As the Gulf oil spill ensnares marine animals, the staff at the National Aquarium and the state's wildlife veterinarian are preparing for a life or death situation.
For the aquarium, the phone may ring and someone will ask for help recovering animals or if some of its pools can be converted to intensive care units for injured sea turtles. As part of the Marine Mammal Stranding Network, the aquarium is housing four healing turtles from natural mishaps here and in New England that it would like to release in June to make room for Gulf turtles. Other facilities in the network are making similar plans.
Meanwhile at the Oxford Laboratory in Cambridge, Dr. Cindy Driscoll is on standby for a call that would send her south to help scientists determine how animals died.
Though hundreds of miles away, the spill is on the minds of Marylanders whose specialized skills will be needed if the manmade disaster overwhelms forces in place along the Gulf Coast.
"If they need experts, we'll send experts," said Dr. Brent Whitaker, the aquarium's deputy executive director of biological programs. "As hospital beds fill up in the southeast, I anticipate we'll see a greater need for our services. I suspect it's just a matter of time before we'll be called on."
While birds and fish in the path of the slick are in danger, all five species of sea turtles found in the Gulf are listed under the Endangered Species Act. An environmental disaster such as the Deepwater Horizon spill could deal a fatal blow to recovering species, scientists fear.
The National Oceanic and Atmospheric Administration has documented 278 sea turtles stranded by the spill. Many were dead and 40 are at the Audubon Aquarium in New Orleans to be washed and cared for.
As part of the stranding network, the National Aquarium works with the Mote Marine Laboratory in Sarasota, Fla., to help injured sea turtles mend.
"Our goal is to rescue, rehabilitate and release," said Whitaker. "We can take six to 10 animals at a time. Now our challenge is, how can we gear up quickly to do more. This is an extraordinary event and it's going to require extraordinary efforts."
Federal authorities said late last week that they have adequate capacity right now, given the small number of live stranded turtles recovered, and have four facilities on standby in Florida.
"As the needs arise, we will call upon people based on the skills we need and the issues we are dealing with in the Gulf," NOAA spokeswoman Monica Allen said.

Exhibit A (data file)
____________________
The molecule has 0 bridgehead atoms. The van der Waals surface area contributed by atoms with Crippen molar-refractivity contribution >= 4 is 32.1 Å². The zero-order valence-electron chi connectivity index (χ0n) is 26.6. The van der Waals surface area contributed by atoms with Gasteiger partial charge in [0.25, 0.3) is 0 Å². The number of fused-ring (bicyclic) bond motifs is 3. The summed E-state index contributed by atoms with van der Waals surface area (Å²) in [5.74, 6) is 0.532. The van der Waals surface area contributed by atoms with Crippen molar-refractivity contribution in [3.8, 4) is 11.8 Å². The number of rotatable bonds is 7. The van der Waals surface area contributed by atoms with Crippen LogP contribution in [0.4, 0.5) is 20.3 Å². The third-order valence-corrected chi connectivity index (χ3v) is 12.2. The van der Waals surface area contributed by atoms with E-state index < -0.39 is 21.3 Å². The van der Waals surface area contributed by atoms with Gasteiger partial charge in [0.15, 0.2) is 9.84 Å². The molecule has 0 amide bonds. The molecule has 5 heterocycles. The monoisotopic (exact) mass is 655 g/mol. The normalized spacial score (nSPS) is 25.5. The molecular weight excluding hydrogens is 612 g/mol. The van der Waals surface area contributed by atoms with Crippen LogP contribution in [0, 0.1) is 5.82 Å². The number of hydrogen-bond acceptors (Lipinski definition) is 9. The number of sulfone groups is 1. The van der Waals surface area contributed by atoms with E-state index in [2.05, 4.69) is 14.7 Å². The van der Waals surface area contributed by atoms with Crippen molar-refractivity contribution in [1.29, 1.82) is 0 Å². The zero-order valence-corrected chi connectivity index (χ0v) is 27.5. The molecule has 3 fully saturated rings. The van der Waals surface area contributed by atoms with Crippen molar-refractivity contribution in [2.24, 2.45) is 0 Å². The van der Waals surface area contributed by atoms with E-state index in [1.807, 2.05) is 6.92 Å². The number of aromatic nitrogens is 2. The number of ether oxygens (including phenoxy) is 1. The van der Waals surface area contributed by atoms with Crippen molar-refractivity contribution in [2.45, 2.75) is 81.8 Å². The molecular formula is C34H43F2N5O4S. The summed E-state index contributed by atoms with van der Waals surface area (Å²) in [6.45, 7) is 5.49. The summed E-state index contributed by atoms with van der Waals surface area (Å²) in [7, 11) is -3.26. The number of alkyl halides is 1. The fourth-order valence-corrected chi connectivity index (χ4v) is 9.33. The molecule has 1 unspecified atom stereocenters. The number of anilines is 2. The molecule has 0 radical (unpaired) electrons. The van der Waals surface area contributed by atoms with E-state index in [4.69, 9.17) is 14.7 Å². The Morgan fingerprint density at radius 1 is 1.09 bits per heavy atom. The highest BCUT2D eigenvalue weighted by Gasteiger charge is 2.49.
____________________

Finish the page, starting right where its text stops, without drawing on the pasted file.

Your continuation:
Scientists fear the turtles could contract pneumonia from inhaling toxic fumes or suffer ulceration of their gastrointestinal tracts from ingesting oil. Tainted habitat could deny turtles food sources, leading to starvation. And nesting areas — critical this time of the year to the species' survival — could become fouled.
"All of the effects are horrible," said Whitaker. "Which ones we will see, we just don't know."
Driscoll said she was asked two weeks ago to be on standby by NOAA. She anticipates she might be called on to spell colleagues as the spill's aftermath lingers.
After a pipeline ruptured and dumped 140,000 gallons of oil in the Patuxent River in April 2000, killing hundreds of animals, Maryland officials realized "you can't have the same people doing [necropsies] 24/7," Driscoll said. "They may have enough people in the Gulf right now, but that may not be true when the animals start coming in and keep coming in."
Even though the public might assume the dead animals were the victims of the spill, "they all need exams by competent people. There's lots of reasons why animals die and oil is only one reason," she said.
If the number of contaminated animals becomes overwhelming, experts on the scene will have to make heartbreaking triage decisions based on which ones stand the best chance of recovering and which ones have the best chance of reproducing.
Whitaker said part of the challenge will be to create pools to handle turtles of all sizes and with different injuries. While smaller turtles, like Kemp's ridley, are the size of a dinner plate, loggerheads can run several hundred pounds. And rehabilitators don't want to put recovering animals in the same tank as newly infected ones.
That puts a strain on budgets. Aquariums will have to increase saltwater production and waste removal systems and find a way to boost supplies of turtle food. Huge leatherbacks, for example, dine almost exclusively on jellyfish. Some turtles will probably require slings and constant monitoring to keep them from drowning while they recover.
"We'll have to raise money quickly to upgrade our system and staff," Whitaker acknowledged. "We don't know if it will be necessary, but given the fragile nature of the species, we don't have the luxury of not being prepared."